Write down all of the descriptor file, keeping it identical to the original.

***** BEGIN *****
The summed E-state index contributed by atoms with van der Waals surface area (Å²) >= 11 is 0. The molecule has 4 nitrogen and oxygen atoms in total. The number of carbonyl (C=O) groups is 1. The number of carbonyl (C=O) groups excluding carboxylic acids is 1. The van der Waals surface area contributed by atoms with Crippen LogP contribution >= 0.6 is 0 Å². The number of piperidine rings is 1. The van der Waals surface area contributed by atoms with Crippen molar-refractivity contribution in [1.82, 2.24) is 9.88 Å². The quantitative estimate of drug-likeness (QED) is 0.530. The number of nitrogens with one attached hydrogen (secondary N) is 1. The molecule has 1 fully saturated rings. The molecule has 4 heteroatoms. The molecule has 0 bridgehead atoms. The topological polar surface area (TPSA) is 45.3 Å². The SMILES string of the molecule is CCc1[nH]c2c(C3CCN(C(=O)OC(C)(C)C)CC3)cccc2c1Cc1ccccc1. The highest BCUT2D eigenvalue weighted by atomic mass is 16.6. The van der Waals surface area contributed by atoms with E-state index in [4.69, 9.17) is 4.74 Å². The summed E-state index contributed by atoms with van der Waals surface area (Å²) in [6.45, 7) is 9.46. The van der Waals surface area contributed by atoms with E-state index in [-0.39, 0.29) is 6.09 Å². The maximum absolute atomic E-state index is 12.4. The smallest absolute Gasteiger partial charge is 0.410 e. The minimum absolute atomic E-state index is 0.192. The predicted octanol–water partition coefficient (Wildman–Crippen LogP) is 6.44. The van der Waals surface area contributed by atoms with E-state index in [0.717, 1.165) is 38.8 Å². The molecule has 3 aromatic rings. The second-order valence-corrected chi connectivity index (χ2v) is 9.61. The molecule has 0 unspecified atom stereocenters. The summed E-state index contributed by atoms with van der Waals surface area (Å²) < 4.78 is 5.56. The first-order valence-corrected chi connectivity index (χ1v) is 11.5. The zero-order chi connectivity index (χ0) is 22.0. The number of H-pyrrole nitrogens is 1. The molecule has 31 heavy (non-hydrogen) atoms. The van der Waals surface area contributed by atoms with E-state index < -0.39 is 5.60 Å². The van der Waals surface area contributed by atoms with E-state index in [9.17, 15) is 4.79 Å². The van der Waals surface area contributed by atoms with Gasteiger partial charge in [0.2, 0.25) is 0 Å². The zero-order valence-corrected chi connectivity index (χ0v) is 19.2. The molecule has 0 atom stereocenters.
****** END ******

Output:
The summed E-state index contributed by atoms with van der Waals surface area (Å²) >= 11 is 0. The molecule has 4 nitrogen and oxygen atoms in total. The number of carbonyl (C=O) groups is 1. The number of carbonyl (C=O) groups excluding carboxylic acids is 1. The van der Waals surface area contributed by atoms with Crippen LogP contribution >= 0.6 is 0 Å². The number of piperidine rings is 1. The van der Waals surface area contributed by atoms with Crippen molar-refractivity contribution in [1.82, 2.24) is 9.88 Å². The quantitative estimate of drug-likeness (QED) is 0.530. The number of nitrogens with one attached hydrogen (secondary N) is 1. The molecule has 1 fully saturated rings. The molecule has 4 heteroatoms. The molecule has 0 bridgehead atoms. The topological polar surface area (TPSA) is 45.3 Å². The SMILES string of the molecule is CCc1[nH]c2c(C3CCN(C(=O)OC(C)(C)C)CC3)cccc2c1Cc1ccccc1. The highest BCUT2D eigenvalue weighted by atomic mass is 16.6. The van der Waals surface area contributed by atoms with E-state index in [4.69, 9.17) is 4.74 Å². The summed E-state index contributed by atoms with van der Waals surface area (Å²) in [6.45, 7) is 9.46. The van der Waals surface area contributed by atoms with E-state index in [-0.39, 0.29) is 6.09 Å². The maximum absolute atomic E-state index is 12.4. The smallest absolute Gasteiger partial charge is 0.410 e. The minimum absolute atomic E-state index is 0.192. The predicted octanol–water partition coefficient (Wildman–Crippen LogP) is 6.44. The van der Waals surface area contributed by atoms with E-state index in [0.717, 1.165) is 38.8 Å². The molecule has 3 aromatic rings. The second-order valence-corrected chi connectivity index (χ2v) is 9.61. The molecule has 0 unspecified atom stereocenters. The summed E-state index contributed by atoms with van der Waals surface area (Å²) < 4.78 is 5.56. The first-order valence-corrected chi connectivity index (χ1v) is 11.5. The zero-order chi connectivity index (χ0) is 22.0. The number of H-pyrrole nitrogens is 1. The molecule has 31 heavy (non-hydrogen) atoms. The van der Waals surface area contributed by atoms with E-state index < -0.39 is 5.60 Å². The van der Waals surface area contributed by atoms with E-state index in [9.17, 15) is 4.79 Å². The van der Waals surface area contributed by atoms with Gasteiger partial charge in [0.2, 0.25) is 0 Å². The zero-order valence-corrected chi connectivity index (χ0v) is 19.2. The molecule has 0 atom stereocenters.